and gathers her provision
in the harvest."

(Proverbs 6:6-8)

Biblical Admonition to "stick to a budget"

3,000 years ago we were advised not to devour everything we save and to "stick tight to a budget:"

"There is precious treasure
and oil in the dwelling
of the wise,
But a foolish man
swallows it up."

(Proverbs 21:20)

Biblical Advice to "Price the House Right"

2,000 years ago the Apostles Paul and John told us to "price the house right" by lowering our sights and to be more content with the basics:

"If we have food and covering, with these we shall be content" (1 Timothy 6:8).

"Do not love the world nor the things in the world" (1 John 2:15).

In other words, Christians do not live for "stuff." We live for God. Any "stuff" we have is owned by God anyway: "'The silver is Mine and the gold is Mine,' declares the LORD of hosts" (Haggai 2:8).

Having Money isn't Wrong

Besides, the Bible never says that having money or being wealthy is wrong or evil. It does clearly distinguish between "having" riches and "loving" money. "The love of money is a root of all sorts of evil" (1 Timothy 6:10). What the Bible does say is that we are not to put our trust in our riches to make us happy or fulfill our destiny.

Blessed are the Poor?

Jesus' quote, "Blessed are the poor" found in Luke 6:20 is usually misinterpreted. The "poor" here does not refer to an economic class. Instead, the complete understanding comes from Matthew 5:3 which clarifies, "Blessed are the poor in spirit, for theirs is the kingdom of heaven." It really means blessed are those who trust in God and do not rely on their own strength, because in the end their own strength will fail them.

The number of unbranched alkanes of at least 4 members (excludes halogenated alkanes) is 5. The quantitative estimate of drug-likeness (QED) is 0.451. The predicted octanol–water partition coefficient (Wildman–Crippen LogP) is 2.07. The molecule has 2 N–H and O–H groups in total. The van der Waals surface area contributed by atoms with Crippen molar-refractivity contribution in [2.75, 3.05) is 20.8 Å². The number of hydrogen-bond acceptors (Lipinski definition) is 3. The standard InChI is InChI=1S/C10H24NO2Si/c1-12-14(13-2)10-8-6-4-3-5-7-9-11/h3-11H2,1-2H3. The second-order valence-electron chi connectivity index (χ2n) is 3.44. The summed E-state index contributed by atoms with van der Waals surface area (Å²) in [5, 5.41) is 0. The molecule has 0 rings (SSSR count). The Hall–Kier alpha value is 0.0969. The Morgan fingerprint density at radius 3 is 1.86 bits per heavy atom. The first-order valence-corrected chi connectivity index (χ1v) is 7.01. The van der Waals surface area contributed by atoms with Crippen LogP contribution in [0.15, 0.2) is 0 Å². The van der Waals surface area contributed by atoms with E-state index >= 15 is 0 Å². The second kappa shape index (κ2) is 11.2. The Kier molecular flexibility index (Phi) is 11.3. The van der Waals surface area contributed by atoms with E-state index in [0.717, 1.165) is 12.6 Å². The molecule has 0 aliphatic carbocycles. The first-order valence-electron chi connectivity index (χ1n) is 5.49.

Wealthy Christian families are told this instead: "Instruct those who are rich in this present world not to be conceited or to fix their hope on the uncertainty of riches, but on God, who richly supplies us with all things to enjoy. Instruct them to do good, to be rich in good works, to be generous and ready to share…" (1 Timothy 6:17-18).

This quote presumes that there are wealthy Christians existing within the church. It is understood. They are not told to give up their wealth. Instead, they are advised to fix their hope and identity upon the Lord. They are to share with those who have need.

Low Paying Jobs

Finally, the Bible never commands Christians to work in low paying jobs as a kind of self imposed poverty. That is a misnomer. If a Christian decides to acquire teaching skills to work for a low paying Christian school it is his own personal choice.

If he has teaching skills he may also choose to work in a public school where he is paid a traditional salary with benefits. The pastor of a small church on a tight budget might need to repair cars or tutor as he can. After all, the Apostle Paul engaged in tent-making to supplement his evangelistic travels (Acts 18:3).